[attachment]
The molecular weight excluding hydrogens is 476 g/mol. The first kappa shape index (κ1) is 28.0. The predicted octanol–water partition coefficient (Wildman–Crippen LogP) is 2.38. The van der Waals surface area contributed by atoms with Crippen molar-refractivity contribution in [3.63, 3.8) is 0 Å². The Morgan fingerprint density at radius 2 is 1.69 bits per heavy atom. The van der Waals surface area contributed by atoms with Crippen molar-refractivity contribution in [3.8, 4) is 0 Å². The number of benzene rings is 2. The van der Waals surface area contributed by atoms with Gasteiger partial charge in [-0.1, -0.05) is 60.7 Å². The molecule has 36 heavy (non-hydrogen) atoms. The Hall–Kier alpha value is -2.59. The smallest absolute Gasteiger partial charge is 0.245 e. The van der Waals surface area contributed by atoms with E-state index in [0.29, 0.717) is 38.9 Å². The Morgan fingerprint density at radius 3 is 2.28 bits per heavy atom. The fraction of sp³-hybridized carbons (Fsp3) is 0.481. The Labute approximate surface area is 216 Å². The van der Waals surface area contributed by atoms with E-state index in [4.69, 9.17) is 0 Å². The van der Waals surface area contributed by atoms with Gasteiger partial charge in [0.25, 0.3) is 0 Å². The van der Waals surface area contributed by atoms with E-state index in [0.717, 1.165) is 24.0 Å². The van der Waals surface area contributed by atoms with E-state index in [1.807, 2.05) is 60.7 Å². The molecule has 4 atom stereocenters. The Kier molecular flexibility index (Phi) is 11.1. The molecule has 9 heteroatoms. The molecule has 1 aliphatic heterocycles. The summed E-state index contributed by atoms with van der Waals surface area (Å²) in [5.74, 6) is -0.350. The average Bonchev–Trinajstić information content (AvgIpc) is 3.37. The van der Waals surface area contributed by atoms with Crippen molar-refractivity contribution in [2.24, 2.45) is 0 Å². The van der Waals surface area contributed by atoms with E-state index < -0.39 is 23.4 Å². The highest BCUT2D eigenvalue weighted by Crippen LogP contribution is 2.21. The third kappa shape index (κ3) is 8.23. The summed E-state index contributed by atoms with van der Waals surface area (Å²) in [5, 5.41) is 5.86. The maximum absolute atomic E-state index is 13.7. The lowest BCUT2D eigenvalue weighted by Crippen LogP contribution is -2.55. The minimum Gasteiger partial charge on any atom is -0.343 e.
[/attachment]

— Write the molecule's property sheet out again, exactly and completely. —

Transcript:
The molecular weight excluding hydrogens is 476 g/mol. The first kappa shape index (κ1) is 28.0. The predicted octanol–water partition coefficient (Wildman–Crippen LogP) is 2.38. The van der Waals surface area contributed by atoms with Crippen molar-refractivity contribution in [3.63, 3.8) is 0 Å². The Morgan fingerprint density at radius 2 is 1.69 bits per heavy atom. The van der Waals surface area contributed by atoms with Crippen molar-refractivity contribution in [3.8, 4) is 0 Å². The number of benzene rings is 2. The van der Waals surface area contributed by atoms with Gasteiger partial charge in [-0.1, -0.05) is 60.7 Å². The molecule has 36 heavy (non-hydrogen) atoms. The Hall–Kier alpha value is -2.59. The smallest absolute Gasteiger partial charge is 0.245 e. The van der Waals surface area contributed by atoms with E-state index in [0.29, 0.717) is 38.9 Å². The Morgan fingerprint density at radius 3 is 2.28 bits per heavy atom. The fraction of sp³-hybridized carbons (Fsp3) is 0.481. The Labute approximate surface area is 216 Å². The van der Waals surface area contributed by atoms with E-state index in [4.69, 9.17) is 0 Å². The van der Waals surface area contributed by atoms with Gasteiger partial charge in [0.25, 0.3) is 0 Å². The van der Waals surface area contributed by atoms with E-state index in [0.717, 1.165) is 24.0 Å². The van der Waals surface area contributed by atoms with E-state index in [1.807, 2.05) is 60.7 Å². The molecule has 4 atom stereocenters. The Kier molecular flexibility index (Phi) is 11.1. The molecule has 9 heteroatoms. The molecule has 1 aliphatic heterocycles. The summed E-state index contributed by atoms with van der Waals surface area (Å²) in [5.74, 6) is -0.350. The average Bonchev–Trinajstić information content (AvgIpc) is 3.37. The van der Waals surface area contributed by atoms with Crippen molar-refractivity contribution in [2.24, 2.45) is 0 Å². The van der Waals surface area contributed by atoms with E-state index < -0.39 is 23.4 Å². The highest BCUT2D eigenvalue weighted by Crippen LogP contribution is 2.21. The third kappa shape index (κ3) is 8.23. The summed E-state index contributed by atoms with van der Waals surface area (Å²) in [5, 5.41) is 5.86. The maximum absolute atomic E-state index is 13.7. The lowest BCUT2D eigenvalue weighted by Crippen LogP contribution is -2.55. The minimum Gasteiger partial charge on any atom is -0.343 e.